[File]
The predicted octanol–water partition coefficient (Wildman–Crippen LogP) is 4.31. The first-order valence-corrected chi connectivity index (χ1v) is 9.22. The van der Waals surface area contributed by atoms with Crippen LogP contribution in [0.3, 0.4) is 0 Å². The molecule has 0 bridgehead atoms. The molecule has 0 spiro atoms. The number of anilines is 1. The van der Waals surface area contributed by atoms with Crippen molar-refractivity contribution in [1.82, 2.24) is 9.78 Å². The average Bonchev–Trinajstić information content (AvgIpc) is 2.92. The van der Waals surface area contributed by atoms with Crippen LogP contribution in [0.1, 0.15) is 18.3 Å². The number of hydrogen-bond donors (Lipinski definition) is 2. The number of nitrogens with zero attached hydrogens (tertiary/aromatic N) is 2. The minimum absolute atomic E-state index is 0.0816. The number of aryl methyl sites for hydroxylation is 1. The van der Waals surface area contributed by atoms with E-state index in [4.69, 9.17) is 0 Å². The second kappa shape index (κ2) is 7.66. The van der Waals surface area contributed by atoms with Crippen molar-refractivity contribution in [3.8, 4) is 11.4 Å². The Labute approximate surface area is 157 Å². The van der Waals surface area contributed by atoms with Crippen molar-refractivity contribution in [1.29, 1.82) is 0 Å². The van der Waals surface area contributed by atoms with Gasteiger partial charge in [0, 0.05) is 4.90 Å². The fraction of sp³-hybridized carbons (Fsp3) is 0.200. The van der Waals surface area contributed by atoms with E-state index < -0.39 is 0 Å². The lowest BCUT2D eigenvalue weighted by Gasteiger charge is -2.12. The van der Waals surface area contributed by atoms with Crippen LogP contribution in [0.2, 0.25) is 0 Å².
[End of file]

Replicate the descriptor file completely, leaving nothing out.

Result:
The predicted octanol–water partition coefficient (Wildman–Crippen LogP) is 4.31. The first-order valence-corrected chi connectivity index (χ1v) is 9.22. The van der Waals surface area contributed by atoms with Crippen LogP contribution in [0.3, 0.4) is 0 Å². The molecule has 0 bridgehead atoms. The molecule has 0 spiro atoms. The number of anilines is 1. The van der Waals surface area contributed by atoms with Crippen molar-refractivity contribution in [1.82, 2.24) is 9.78 Å². The average Bonchev–Trinajstić information content (AvgIpc) is 2.92. The van der Waals surface area contributed by atoms with Crippen LogP contribution in [0.1, 0.15) is 18.3 Å². The number of hydrogen-bond donors (Lipinski definition) is 2. The number of nitrogens with zero attached hydrogens (tertiary/aromatic N) is 2. The minimum absolute atomic E-state index is 0.0816. The number of aryl methyl sites for hydroxylation is 1. The van der Waals surface area contributed by atoms with E-state index in [4.69, 9.17) is 0 Å². The second kappa shape index (κ2) is 7.66. The van der Waals surface area contributed by atoms with Crippen molar-refractivity contribution in [3.8, 4) is 11.4 Å². The Labute approximate surface area is 157 Å². The van der Waals surface area contributed by atoms with Crippen molar-refractivity contribution in [1.29, 1.82) is 0 Å². The van der Waals surface area contributed by atoms with Gasteiger partial charge in [0, 0.05) is 4.90 Å². The fraction of sp³-hybridized carbons (Fsp3) is 0.200. The van der Waals surface area contributed by atoms with E-state index < -0.39 is 0 Å². The lowest BCUT2D eigenvalue weighted by Gasteiger charge is -2.12. The van der Waals surface area contributed by atoms with Crippen LogP contribution in [0.2, 0.25) is 0 Å².